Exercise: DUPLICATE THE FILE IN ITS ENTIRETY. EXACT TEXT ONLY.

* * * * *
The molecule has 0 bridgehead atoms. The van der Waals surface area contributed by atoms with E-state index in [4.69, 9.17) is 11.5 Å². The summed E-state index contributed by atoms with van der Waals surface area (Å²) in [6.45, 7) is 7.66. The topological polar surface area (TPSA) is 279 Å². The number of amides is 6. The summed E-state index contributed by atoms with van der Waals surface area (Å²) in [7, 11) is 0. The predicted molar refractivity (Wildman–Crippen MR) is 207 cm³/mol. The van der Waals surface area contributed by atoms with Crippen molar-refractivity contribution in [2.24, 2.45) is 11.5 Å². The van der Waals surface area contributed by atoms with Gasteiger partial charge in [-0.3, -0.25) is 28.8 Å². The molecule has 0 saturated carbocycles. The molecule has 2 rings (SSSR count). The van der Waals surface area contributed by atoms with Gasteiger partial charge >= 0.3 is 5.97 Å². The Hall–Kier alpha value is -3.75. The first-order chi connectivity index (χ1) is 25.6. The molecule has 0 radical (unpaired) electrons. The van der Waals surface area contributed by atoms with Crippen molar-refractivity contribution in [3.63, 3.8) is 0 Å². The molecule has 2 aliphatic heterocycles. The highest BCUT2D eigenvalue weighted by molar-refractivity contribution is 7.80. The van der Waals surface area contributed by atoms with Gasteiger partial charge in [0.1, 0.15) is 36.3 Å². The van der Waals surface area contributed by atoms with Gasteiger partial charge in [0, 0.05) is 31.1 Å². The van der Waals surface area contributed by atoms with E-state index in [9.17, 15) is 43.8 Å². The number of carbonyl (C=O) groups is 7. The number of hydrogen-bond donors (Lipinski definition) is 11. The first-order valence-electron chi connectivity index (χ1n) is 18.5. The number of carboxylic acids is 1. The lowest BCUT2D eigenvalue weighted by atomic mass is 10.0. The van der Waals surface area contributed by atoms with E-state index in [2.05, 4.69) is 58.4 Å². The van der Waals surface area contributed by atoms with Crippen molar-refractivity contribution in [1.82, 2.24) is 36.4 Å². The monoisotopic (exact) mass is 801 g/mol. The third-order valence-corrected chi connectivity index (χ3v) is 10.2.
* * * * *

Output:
The molecule has 0 bridgehead atoms. The van der Waals surface area contributed by atoms with E-state index in [4.69, 9.17) is 11.5 Å². The summed E-state index contributed by atoms with van der Waals surface area (Å²) in [6.45, 7) is 7.66. The topological polar surface area (TPSA) is 279 Å². The number of amides is 6. The summed E-state index contributed by atoms with van der Waals surface area (Å²) in [7, 11) is 0. The predicted molar refractivity (Wildman–Crippen MR) is 207 cm³/mol. The van der Waals surface area contributed by atoms with Crippen molar-refractivity contribution in [2.24, 2.45) is 11.5 Å². The van der Waals surface area contributed by atoms with Gasteiger partial charge in [-0.3, -0.25) is 28.8 Å². The molecule has 0 saturated carbocycles. The molecule has 2 rings (SSSR count). The van der Waals surface area contributed by atoms with Gasteiger partial charge >= 0.3 is 5.97 Å². The Hall–Kier alpha value is -3.75. The first-order chi connectivity index (χ1) is 25.6. The molecule has 0 radical (unpaired) electrons. The van der Waals surface area contributed by atoms with Crippen molar-refractivity contribution in [3.63, 3.8) is 0 Å². The molecule has 2 aliphatic heterocycles. The highest BCUT2D eigenvalue weighted by molar-refractivity contribution is 7.80. The van der Waals surface area contributed by atoms with Gasteiger partial charge in [0.1, 0.15) is 36.3 Å². The van der Waals surface area contributed by atoms with Gasteiger partial charge in [0, 0.05) is 31.1 Å². The van der Waals surface area contributed by atoms with E-state index in [9.17, 15) is 43.8 Å². The number of carbonyl (C=O) groups is 7. The number of hydrogen-bond donors (Lipinski definition) is 11. The first-order valence-electron chi connectivity index (χ1n) is 18.5. The number of carboxylic acids is 1. The lowest BCUT2D eigenvalue weighted by atomic mass is 10.0. The van der Waals surface area contributed by atoms with E-state index in [2.05, 4.69) is 58.4 Å². The van der Waals surface area contributed by atoms with Crippen molar-refractivity contribution in [1.82, 2.24) is 36.4 Å². The monoisotopic (exact) mass is 801 g/mol. The third-order valence-corrected chi connectivity index (χ3v) is 10.2.